My earliest memory of loving time in nature stems back to when I was about 10 years old. My mom had a small kitchen garden in our backyard where she planted long flowing rows of tomatoes, green beans, and peppers. I remember the sheer joy of going out daily in summer to pick beautifully ripened veggies. Working in the garden never felt like a chore to me. My mom’s garden made me feel calm when the atmosphere inside the house felt tense. I didn’t realize it then, but my mom’s garden was my sanctuary. The warm sun, the rich black soil and the active wildlife welcomed my presence and made me feel at home. I come from a long legacy of sharecroppers, farmers, and gardeners who have lived with their hands in the dirt for decades. Even at this very young age, I was simply embracing deep roots that grew naturally in me.
I have tended a garden of my own for many years. It wasn’t until much later, when I started using my camera to capture the beauty and wonder of life in my garden and backyard, that I discovered my passion for zen photography. I realized my garden design and the plants I choose to grow are driven my desire to photograph them. As an adult, my garden had again become my sanctuary.
I take photos almost daily and it is this ritual that teaches me to see things in nature that I would normally ignore. The light on leaves, the texture of spent flower petals, and softness of morning dew all fascinate me because I have learned to slow down and notice them when they call out to me.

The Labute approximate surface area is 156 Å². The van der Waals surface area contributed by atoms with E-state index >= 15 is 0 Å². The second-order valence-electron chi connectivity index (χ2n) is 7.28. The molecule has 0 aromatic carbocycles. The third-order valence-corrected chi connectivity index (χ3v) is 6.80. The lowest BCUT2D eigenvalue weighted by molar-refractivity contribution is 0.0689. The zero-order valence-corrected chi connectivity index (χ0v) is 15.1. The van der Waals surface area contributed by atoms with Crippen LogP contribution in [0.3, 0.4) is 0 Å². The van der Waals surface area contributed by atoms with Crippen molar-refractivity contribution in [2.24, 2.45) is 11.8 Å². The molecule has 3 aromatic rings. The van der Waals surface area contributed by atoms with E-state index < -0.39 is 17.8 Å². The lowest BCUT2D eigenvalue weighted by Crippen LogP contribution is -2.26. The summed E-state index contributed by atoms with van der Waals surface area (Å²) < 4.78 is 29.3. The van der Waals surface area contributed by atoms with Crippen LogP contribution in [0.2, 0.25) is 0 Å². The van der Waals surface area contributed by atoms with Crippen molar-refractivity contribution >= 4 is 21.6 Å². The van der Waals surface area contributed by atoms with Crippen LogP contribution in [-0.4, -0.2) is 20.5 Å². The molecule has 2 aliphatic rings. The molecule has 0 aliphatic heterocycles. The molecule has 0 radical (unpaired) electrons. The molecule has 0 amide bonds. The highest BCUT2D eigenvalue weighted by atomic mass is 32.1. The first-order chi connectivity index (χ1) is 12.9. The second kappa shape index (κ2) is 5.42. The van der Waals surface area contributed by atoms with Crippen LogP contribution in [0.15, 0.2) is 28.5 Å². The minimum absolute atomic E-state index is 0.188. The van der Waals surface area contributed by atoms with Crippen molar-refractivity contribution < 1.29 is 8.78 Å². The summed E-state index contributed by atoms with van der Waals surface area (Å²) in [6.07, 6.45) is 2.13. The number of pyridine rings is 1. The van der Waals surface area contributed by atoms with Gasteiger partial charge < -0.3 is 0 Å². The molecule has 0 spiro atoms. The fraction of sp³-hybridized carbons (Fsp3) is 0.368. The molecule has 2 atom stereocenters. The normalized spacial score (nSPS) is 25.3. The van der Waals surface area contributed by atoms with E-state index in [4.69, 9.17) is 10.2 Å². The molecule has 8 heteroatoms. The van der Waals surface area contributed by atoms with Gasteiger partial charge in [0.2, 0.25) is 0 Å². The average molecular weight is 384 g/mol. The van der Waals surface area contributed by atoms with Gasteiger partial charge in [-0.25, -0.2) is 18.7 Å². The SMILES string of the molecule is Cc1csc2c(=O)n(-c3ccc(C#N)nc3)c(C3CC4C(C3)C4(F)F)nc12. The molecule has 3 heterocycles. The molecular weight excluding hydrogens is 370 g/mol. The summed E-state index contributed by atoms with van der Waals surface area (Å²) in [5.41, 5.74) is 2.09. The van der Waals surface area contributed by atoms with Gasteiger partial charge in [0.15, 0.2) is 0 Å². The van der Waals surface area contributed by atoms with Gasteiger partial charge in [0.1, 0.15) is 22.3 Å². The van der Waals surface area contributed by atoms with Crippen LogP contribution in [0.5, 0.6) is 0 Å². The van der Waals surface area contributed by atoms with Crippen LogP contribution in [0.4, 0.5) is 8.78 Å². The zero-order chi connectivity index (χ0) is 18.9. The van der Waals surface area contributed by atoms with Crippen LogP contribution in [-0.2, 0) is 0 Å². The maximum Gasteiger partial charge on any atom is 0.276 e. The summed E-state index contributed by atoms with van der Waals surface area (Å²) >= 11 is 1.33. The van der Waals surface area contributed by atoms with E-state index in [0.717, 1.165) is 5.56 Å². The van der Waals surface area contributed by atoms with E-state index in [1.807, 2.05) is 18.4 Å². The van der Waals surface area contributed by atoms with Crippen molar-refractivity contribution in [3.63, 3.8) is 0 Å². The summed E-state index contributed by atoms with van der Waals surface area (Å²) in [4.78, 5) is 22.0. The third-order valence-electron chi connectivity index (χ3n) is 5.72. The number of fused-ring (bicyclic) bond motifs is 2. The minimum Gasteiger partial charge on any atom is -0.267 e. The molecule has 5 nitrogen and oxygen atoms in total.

Photography has become a meditation tool. I savor the peace and zen I experience in the quiet, intentional moments when I am behind the lens.
It is my mission to help others use their camera, in harmony with nature, as a tool to be present and well. I believe every time you pick up a camera (smartphone or DSLR) is an opportunity to be mindful and invite peace into your presence. I created The Zen Camera Club (TZCC) in March 2020 at the start of the Covid-19 pandemic when most of us were sheltering at home. The most we could do to escape the walls of our homes was to go outside in nature. I started offering photography meditations to help women cultivate intentional, calming experiences in nature using their cameras.
My guided meditations are simple and sustainable – a beautiful way to start a practice or supplement a practice you already have. I invite you to join me and The Zen Camera Club community on Insight Timer (here are two of my most loved meditations – Holding Space for Yourself and A Picture of Peace), on the TZCC Patreon page or at one of my local Zen Behind The Lens workshops.
~ peace & zen,